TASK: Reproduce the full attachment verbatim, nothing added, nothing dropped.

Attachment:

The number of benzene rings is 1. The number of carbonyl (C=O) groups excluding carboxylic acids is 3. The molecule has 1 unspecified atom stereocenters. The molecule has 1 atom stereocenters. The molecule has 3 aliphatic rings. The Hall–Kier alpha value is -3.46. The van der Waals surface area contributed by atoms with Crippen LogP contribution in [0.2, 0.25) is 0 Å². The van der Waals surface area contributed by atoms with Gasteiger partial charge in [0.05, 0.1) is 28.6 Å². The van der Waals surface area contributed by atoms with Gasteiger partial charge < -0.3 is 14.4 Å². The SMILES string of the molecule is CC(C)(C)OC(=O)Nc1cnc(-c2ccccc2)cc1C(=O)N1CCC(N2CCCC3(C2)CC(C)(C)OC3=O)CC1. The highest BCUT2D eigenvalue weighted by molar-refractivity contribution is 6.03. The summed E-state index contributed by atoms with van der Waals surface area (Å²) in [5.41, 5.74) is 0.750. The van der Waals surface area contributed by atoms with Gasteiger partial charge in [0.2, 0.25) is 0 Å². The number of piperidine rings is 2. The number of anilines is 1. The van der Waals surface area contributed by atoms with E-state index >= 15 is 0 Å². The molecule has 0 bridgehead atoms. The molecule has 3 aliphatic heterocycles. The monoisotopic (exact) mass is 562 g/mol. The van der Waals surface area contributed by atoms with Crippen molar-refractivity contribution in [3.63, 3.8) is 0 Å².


The number of benzene rings is 1. The number of carbonyl (C=O) groups excluding carboxylic acids is 3. The molecule has 1 unspecified atom stereocenters. The molecule has 1 atom stereocenters. The molecule has 3 aliphatic rings. The Hall–Kier alpha value is -3.46. The van der Waals surface area contributed by atoms with Crippen LogP contribution in [0.2, 0.25) is 0 Å². The van der Waals surface area contributed by atoms with Gasteiger partial charge in [0.05, 0.1) is 28.6 Å². The van der Waals surface area contributed by atoms with Gasteiger partial charge < -0.3 is 14.4 Å². The SMILES string of the molecule is CC(C)(C)OC(=O)Nc1cnc(-c2ccccc2)cc1C(=O)N1CCC(N2CCCC3(C2)CC(C)(C)OC3=O)CC1. The highest BCUT2D eigenvalue weighted by molar-refractivity contribution is 6.03. The summed E-state index contributed by atoms with van der Waals surface area (Å²) in [5.41, 5.74) is 0.750. The van der Waals surface area contributed by atoms with Gasteiger partial charge in [0.2, 0.25) is 0 Å². The number of piperidine rings is 2. The number of anilines is 1. The van der Waals surface area contributed by atoms with E-state index >= 15 is 0 Å². The molecule has 0 bridgehead atoms. The molecule has 3 aliphatic heterocycles. The monoisotopic (exact) mass is 562 g/mol. The van der Waals surface area contributed by atoms with Crippen molar-refractivity contribution in [3.63, 3.8) is 0 Å².